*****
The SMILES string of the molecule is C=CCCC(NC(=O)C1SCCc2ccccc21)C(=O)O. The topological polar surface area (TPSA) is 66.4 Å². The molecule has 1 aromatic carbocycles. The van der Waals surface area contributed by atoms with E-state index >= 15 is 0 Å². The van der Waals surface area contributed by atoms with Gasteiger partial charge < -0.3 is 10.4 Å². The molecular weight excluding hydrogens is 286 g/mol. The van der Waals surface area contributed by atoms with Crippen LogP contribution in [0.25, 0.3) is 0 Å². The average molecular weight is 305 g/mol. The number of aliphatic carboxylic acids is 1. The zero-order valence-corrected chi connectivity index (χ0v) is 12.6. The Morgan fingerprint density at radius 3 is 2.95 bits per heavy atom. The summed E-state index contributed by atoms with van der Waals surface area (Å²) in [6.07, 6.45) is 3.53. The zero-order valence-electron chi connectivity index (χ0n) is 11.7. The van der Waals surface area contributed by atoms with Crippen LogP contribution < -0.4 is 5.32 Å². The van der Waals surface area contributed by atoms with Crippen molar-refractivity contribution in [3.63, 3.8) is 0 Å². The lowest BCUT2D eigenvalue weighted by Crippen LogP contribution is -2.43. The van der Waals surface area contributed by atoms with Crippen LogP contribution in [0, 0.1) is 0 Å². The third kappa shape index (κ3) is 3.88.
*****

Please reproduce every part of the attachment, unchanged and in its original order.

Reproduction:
The SMILES string of the molecule is C=CCCC(NC(=O)C1SCCc2ccccc21)C(=O)O. The topological polar surface area (TPSA) is 66.4 Å². The molecule has 1 aromatic carbocycles. The van der Waals surface area contributed by atoms with E-state index >= 15 is 0 Å². The van der Waals surface area contributed by atoms with Gasteiger partial charge < -0.3 is 10.4 Å². The molecular weight excluding hydrogens is 286 g/mol. The van der Waals surface area contributed by atoms with Crippen LogP contribution in [0.25, 0.3) is 0 Å². The average molecular weight is 305 g/mol. The number of aliphatic carboxylic acids is 1. The zero-order valence-corrected chi connectivity index (χ0v) is 12.6. The Morgan fingerprint density at radius 3 is 2.95 bits per heavy atom. The summed E-state index contributed by atoms with van der Waals surface area (Å²) in [6.07, 6.45) is 3.53. The zero-order valence-electron chi connectivity index (χ0n) is 11.7. The van der Waals surface area contributed by atoms with Crippen LogP contribution < -0.4 is 5.32 Å². The van der Waals surface area contributed by atoms with Crippen molar-refractivity contribution in [3.63, 3.8) is 0 Å². The lowest BCUT2D eigenvalue weighted by Crippen LogP contribution is -2.43. The van der Waals surface area contributed by atoms with Crippen LogP contribution in [0, 0.1) is 0 Å². The third kappa shape index (κ3) is 3.88.